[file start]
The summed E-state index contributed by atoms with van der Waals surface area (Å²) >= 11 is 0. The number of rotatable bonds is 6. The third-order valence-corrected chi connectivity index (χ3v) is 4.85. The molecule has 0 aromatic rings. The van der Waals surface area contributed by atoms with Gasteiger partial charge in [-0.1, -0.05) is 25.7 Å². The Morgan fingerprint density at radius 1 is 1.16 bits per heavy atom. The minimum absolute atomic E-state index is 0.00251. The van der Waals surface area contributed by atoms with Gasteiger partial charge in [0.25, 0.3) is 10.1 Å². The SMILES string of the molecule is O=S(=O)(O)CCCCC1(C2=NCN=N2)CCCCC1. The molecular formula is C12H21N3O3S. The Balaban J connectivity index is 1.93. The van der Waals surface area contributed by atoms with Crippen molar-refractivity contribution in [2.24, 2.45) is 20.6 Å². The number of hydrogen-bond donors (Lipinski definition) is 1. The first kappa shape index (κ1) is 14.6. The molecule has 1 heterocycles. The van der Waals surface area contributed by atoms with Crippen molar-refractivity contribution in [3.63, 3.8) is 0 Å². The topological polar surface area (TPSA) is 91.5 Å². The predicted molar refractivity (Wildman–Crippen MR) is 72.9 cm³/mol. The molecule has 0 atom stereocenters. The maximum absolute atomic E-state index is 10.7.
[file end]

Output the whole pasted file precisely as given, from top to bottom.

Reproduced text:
The summed E-state index contributed by atoms with van der Waals surface area (Å²) >= 11 is 0. The number of rotatable bonds is 6. The third-order valence-corrected chi connectivity index (χ3v) is 4.85. The molecule has 0 aromatic rings. The van der Waals surface area contributed by atoms with Gasteiger partial charge in [-0.1, -0.05) is 25.7 Å². The Morgan fingerprint density at radius 1 is 1.16 bits per heavy atom. The minimum absolute atomic E-state index is 0.00251. The van der Waals surface area contributed by atoms with Gasteiger partial charge in [0.25, 0.3) is 10.1 Å². The SMILES string of the molecule is O=S(=O)(O)CCCCC1(C2=NCN=N2)CCCCC1. The molecular formula is C12H21N3O3S. The Balaban J connectivity index is 1.93. The van der Waals surface area contributed by atoms with Crippen molar-refractivity contribution in [2.24, 2.45) is 20.6 Å². The number of hydrogen-bond donors (Lipinski definition) is 1. The first kappa shape index (κ1) is 14.6. The molecule has 1 heterocycles. The van der Waals surface area contributed by atoms with Crippen molar-refractivity contribution in [3.63, 3.8) is 0 Å². The topological polar surface area (TPSA) is 91.5 Å². The predicted molar refractivity (Wildman–Crippen MR) is 72.9 cm³/mol. The molecule has 0 atom stereocenters. The maximum absolute atomic E-state index is 10.7.